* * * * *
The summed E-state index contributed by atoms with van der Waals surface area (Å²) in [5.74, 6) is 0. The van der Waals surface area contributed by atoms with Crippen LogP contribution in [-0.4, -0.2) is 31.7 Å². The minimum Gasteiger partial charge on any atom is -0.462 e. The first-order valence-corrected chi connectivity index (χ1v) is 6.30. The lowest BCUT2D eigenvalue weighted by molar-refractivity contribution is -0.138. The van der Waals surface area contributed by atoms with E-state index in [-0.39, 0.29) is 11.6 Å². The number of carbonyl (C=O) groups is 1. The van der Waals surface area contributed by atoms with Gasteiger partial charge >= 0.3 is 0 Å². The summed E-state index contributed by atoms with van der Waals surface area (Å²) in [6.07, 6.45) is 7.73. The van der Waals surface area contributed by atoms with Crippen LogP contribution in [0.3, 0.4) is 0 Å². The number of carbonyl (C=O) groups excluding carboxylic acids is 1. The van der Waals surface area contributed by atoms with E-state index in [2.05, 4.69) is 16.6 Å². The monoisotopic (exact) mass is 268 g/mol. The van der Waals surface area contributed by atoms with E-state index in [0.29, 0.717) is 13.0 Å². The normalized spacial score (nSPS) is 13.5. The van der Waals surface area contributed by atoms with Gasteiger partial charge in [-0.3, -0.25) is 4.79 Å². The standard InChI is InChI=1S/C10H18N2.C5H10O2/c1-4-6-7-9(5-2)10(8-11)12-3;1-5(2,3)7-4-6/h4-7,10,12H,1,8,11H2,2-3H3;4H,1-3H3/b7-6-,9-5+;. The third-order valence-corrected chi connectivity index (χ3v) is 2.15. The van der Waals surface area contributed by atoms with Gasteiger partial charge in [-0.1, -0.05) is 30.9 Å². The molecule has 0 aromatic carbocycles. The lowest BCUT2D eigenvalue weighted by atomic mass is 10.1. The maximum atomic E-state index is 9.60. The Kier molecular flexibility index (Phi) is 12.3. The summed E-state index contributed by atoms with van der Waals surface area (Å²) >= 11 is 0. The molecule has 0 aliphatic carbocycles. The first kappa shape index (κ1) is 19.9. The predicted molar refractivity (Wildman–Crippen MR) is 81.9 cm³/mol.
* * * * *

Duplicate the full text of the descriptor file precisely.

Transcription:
The summed E-state index contributed by atoms with van der Waals surface area (Å²) in [5.74, 6) is 0. The van der Waals surface area contributed by atoms with Crippen LogP contribution in [-0.4, -0.2) is 31.7 Å². The minimum Gasteiger partial charge on any atom is -0.462 e. The first-order valence-corrected chi connectivity index (χ1v) is 6.30. The lowest BCUT2D eigenvalue weighted by molar-refractivity contribution is -0.138. The van der Waals surface area contributed by atoms with E-state index in [-0.39, 0.29) is 11.6 Å². The number of carbonyl (C=O) groups is 1. The van der Waals surface area contributed by atoms with Gasteiger partial charge >= 0.3 is 0 Å². The summed E-state index contributed by atoms with van der Waals surface area (Å²) in [6.07, 6.45) is 7.73. The van der Waals surface area contributed by atoms with Crippen LogP contribution in [0.3, 0.4) is 0 Å². The number of carbonyl (C=O) groups excluding carboxylic acids is 1. The van der Waals surface area contributed by atoms with E-state index in [2.05, 4.69) is 16.6 Å². The monoisotopic (exact) mass is 268 g/mol. The van der Waals surface area contributed by atoms with E-state index in [0.29, 0.717) is 13.0 Å². The normalized spacial score (nSPS) is 13.5. The van der Waals surface area contributed by atoms with Gasteiger partial charge in [-0.3, -0.25) is 4.79 Å². The standard InChI is InChI=1S/C10H18N2.C5H10O2/c1-4-6-7-9(5-2)10(8-11)12-3;1-5(2,3)7-4-6/h4-7,10,12H,1,8,11H2,2-3H3;4H,1-3H3/b7-6-,9-5+;. The third-order valence-corrected chi connectivity index (χ3v) is 2.15. The van der Waals surface area contributed by atoms with Gasteiger partial charge in [-0.1, -0.05) is 30.9 Å². The molecule has 0 aromatic carbocycles. The lowest BCUT2D eigenvalue weighted by atomic mass is 10.1. The maximum atomic E-state index is 9.60. The Kier molecular flexibility index (Phi) is 12.3. The summed E-state index contributed by atoms with van der Waals surface area (Å²) >= 11 is 0. The molecule has 0 aliphatic carbocycles. The first kappa shape index (κ1) is 19.9. The predicted molar refractivity (Wildman–Crippen MR) is 81.9 cm³/mol.